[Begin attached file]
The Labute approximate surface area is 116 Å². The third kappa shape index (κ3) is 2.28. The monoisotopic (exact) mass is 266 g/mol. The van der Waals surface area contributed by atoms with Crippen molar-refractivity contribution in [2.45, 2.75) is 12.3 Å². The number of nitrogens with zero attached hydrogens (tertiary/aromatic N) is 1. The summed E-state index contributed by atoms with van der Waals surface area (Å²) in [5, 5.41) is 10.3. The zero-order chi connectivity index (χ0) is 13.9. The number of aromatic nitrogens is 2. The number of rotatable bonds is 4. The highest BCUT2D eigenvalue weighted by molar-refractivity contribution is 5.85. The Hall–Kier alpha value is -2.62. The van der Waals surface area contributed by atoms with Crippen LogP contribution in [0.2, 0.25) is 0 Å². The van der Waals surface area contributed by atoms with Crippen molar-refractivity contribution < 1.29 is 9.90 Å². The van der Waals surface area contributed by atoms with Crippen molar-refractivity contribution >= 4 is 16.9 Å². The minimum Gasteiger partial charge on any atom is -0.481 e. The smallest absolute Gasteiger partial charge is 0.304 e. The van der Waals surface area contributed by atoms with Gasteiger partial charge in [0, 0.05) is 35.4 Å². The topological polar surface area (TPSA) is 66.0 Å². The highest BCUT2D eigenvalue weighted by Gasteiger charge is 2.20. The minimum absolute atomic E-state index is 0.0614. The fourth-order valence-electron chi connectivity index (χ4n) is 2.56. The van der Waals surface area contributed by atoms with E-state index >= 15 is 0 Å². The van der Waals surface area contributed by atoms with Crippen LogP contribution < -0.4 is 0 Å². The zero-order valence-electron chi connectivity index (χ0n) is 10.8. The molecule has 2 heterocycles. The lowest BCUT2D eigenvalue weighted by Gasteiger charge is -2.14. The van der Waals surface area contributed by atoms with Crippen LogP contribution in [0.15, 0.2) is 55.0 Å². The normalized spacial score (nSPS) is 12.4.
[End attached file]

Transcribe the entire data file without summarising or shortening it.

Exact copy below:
The Labute approximate surface area is 116 Å². The third kappa shape index (κ3) is 2.28. The monoisotopic (exact) mass is 266 g/mol. The van der Waals surface area contributed by atoms with Crippen molar-refractivity contribution in [2.45, 2.75) is 12.3 Å². The number of nitrogens with zero attached hydrogens (tertiary/aromatic N) is 1. The summed E-state index contributed by atoms with van der Waals surface area (Å²) in [5, 5.41) is 10.3. The zero-order chi connectivity index (χ0) is 13.9. The number of aromatic nitrogens is 2. The number of rotatable bonds is 4. The highest BCUT2D eigenvalue weighted by molar-refractivity contribution is 5.85. The Hall–Kier alpha value is -2.62. The van der Waals surface area contributed by atoms with Crippen LogP contribution in [0.2, 0.25) is 0 Å². The van der Waals surface area contributed by atoms with Crippen molar-refractivity contribution < 1.29 is 9.90 Å². The van der Waals surface area contributed by atoms with Crippen molar-refractivity contribution >= 4 is 16.9 Å². The minimum Gasteiger partial charge on any atom is -0.481 e. The smallest absolute Gasteiger partial charge is 0.304 e. The van der Waals surface area contributed by atoms with Gasteiger partial charge in [0, 0.05) is 35.4 Å². The topological polar surface area (TPSA) is 66.0 Å². The highest BCUT2D eigenvalue weighted by Gasteiger charge is 2.20. The minimum absolute atomic E-state index is 0.0614. The fourth-order valence-electron chi connectivity index (χ4n) is 2.56. The van der Waals surface area contributed by atoms with E-state index >= 15 is 0 Å². The van der Waals surface area contributed by atoms with Crippen LogP contribution < -0.4 is 0 Å². The zero-order valence-electron chi connectivity index (χ0n) is 10.8. The molecule has 2 heterocycles. The lowest BCUT2D eigenvalue weighted by Gasteiger charge is -2.14. The van der Waals surface area contributed by atoms with Crippen LogP contribution in [0.15, 0.2) is 55.0 Å². The normalized spacial score (nSPS) is 12.4.